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10/27/2011 01:46 PM     print story email story  

Venture Capital Firms Looking For Softer Cleantech Deals News

The fall-out from the Solyndra scandal has spread to the venture capital and institutional investor community, which is becoming wary of investing in high risk, capital intensive renewable energy start-ups.

They're turning their attention to the place where they've long felt comfortable - investing in companies that produce innovative software. In cleantech, that means investing in software that addresses climate change, such as making buildings more efficient.

"A lot of people see Solyndra as a symbol of what they do not like in green investments or government involvement in tech," says Nathan Hultman, director of the environmental policy program at the University of Maryland and a fellow at the Brookings Institution. "If the VC's pull back, then a lot of these companies are going to have to fold, or at least put their plans on hold," he told the NY Times.

Institutional investors are especially spooked by Solyndra's bankruptcy - the pension funds, endowments and foundations that typically invest in venture capital funds.

While it's much cheaper to invest in a software company than one that's developing a new form of energy, it's hard to understand the sudden fear produced by the Solyndra situation. VCs have always said that a majority of their investments don't work out - so why the hoopla over one company going bankrupt?

The lack of energy policy in the US, expiring subsidies and widespread denial of climate change are also holding renewable energy industries back, making investments riskier.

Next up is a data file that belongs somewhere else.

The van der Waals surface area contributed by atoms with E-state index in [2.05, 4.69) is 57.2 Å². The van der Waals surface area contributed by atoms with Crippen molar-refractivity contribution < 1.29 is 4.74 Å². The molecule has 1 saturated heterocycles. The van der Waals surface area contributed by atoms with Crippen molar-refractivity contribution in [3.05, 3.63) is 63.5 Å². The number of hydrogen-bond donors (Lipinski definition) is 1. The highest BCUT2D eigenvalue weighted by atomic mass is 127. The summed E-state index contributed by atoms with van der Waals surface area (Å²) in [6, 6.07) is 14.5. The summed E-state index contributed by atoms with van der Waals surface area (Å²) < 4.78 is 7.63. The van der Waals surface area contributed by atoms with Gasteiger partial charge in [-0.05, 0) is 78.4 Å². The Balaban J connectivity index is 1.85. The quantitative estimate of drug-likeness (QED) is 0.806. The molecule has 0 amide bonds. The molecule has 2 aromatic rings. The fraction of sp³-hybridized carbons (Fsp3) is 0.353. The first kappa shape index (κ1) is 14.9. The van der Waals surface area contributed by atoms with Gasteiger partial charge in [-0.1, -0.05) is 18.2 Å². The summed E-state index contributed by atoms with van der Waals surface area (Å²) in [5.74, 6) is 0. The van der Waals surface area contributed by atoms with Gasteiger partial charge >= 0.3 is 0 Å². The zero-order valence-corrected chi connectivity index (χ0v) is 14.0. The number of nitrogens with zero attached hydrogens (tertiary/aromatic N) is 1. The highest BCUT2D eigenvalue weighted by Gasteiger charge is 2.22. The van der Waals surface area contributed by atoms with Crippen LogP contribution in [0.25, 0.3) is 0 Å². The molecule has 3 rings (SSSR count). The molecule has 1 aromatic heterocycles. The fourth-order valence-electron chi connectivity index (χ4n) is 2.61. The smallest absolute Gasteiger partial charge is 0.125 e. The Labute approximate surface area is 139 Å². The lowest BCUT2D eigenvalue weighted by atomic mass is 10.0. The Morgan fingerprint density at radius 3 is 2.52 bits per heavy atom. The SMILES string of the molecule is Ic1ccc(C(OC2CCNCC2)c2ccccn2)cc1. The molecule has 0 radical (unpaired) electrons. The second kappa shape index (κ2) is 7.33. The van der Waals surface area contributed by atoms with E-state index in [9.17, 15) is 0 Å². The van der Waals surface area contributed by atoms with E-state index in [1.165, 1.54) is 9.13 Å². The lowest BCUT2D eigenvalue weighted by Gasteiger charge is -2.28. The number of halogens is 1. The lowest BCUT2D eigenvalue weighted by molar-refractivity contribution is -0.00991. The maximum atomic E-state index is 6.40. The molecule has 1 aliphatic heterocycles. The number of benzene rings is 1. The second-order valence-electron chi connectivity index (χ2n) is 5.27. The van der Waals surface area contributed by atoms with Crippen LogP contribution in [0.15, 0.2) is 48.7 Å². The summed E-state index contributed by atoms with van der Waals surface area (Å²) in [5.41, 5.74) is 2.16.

Companies VCs Like

Examples of the kinds of companies investors currently favor include car-sharing service RelayRides, which facilitates car owners renting their vehicles to others - using software.

The business addresses climate change by giving people transportation options other than owning cars. It focuses on reducing individuals' carbon footprint by modifying behavior, rather than inventing new forms of energy.

Another company is Clean Power Finance, which runs an online marketplace for financing residential solar panels. Transphorm makes sofware that minimizes power loss in industrial motors to data centers.

Climate Corporation helps farmers deal with climate change (and plans to expand to other businesses) by simulating the weather for the next two years, and facilitates buying insurance and receiving payments for bad weather.

FirstFuel Software remotely analyzes a building's electric use and generates an energy-saving plan. And Opower gives utilities the ability to communicate directly with customers.

Some VCs Holding Their Ground

Still, some cleantech VCs are still committed to commercialize the "next big technology," like Khosla Ventures, which raised another $1 billion fund this month, over half of which will invest in cleantech.

"We have identified the 'Clean Dozen' companies in cleantech that can achieve unsubsidized market competitiveness," said   founder Vinod Khosla in announcing the new fund.

The firm will continue investing in breakthrough cleantech areas such as bio-refineries for energy and bioplastics, solar and batteries.

Khosla says efficiency software doesn't do enough to address climate change. "They do the 5 to 10 percent improvements here and there. "What we need is the 100 percent or 400 percent improvements," he told the NY Times. 

Who will fund technology innovation if not the government and investors? Unfortunately, that will put the US further and further behind, as India, China and other countries take the lead.

At a recent conference, John Doerr, another iconic cleantech investor, partner at Kleiner Perkins Caufield & Byers, said: 

"A wave of anti-science sentiment in the U.S. government - through the lens of ignoring global warming and a reliance on fossil fuels - could hamper  innovation in the clean technology space. "We have to put this partisan bulls-t behind us."

"We shouldn't kid ourselves about the lone entrepreneur in the garage creating an industry," commented Pete Thiel, founder of Tesla. "We have this myth that the IT industry got started on its own - no, there was federal funding, just like what we need for clean technology."

"The thing that scares me the most about America at the moment is the anti-science movement is gaining ground," he said. "If we don't have presidents or an informed electorate that can make decisions based on science, we're gonna be in a bad situation," says Doerr.


Cleantech Investments Grow 12% in Q3, US Leads the World

Read the full NY Times article:


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